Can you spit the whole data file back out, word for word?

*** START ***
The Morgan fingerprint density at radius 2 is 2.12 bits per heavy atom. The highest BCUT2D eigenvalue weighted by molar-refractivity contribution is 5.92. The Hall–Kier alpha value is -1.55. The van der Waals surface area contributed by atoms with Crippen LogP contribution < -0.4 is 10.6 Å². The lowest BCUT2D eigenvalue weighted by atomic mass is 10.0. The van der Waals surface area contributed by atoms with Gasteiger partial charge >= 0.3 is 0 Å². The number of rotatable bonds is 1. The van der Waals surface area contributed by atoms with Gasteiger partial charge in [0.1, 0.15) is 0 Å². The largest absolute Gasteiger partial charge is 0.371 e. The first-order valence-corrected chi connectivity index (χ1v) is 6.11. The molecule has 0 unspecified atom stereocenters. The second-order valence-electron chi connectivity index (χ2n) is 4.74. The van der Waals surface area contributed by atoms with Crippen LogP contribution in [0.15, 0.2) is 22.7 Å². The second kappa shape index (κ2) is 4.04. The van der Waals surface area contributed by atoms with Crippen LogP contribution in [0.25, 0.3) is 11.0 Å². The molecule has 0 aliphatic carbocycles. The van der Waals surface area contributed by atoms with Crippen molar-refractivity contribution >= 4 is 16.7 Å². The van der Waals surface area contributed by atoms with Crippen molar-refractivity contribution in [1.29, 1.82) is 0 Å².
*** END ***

The Morgan fingerprint density at radius 2 is 2.12 bits per heavy atom. The highest BCUT2D eigenvalue weighted by molar-refractivity contribution is 5.92. The Hall–Kier alpha value is -1.55. The van der Waals surface area contributed by atoms with Crippen LogP contribution < -0.4 is 10.6 Å². The lowest BCUT2D eigenvalue weighted by atomic mass is 10.0. The van der Waals surface area contributed by atoms with Gasteiger partial charge >= 0.3 is 0 Å². The number of rotatable bonds is 1. The van der Waals surface area contributed by atoms with Gasteiger partial charge in [0.1, 0.15) is 0 Å². The largest absolute Gasteiger partial charge is 0.371 e. The first-order valence-corrected chi connectivity index (χ1v) is 6.11. The molecule has 0 unspecified atom stereocenters. The second-order valence-electron chi connectivity index (χ2n) is 4.74. The van der Waals surface area contributed by atoms with Crippen LogP contribution in [0.15, 0.2) is 22.7 Å². The second kappa shape index (κ2) is 4.04. The van der Waals surface area contributed by atoms with Crippen LogP contribution in [0.25, 0.3) is 11.0 Å². The molecule has 0 aliphatic carbocycles. The van der Waals surface area contributed by atoms with Crippen molar-refractivity contribution >= 4 is 16.7 Å². The van der Waals surface area contributed by atoms with Crippen molar-refractivity contribution in [1.29, 1.82) is 0 Å².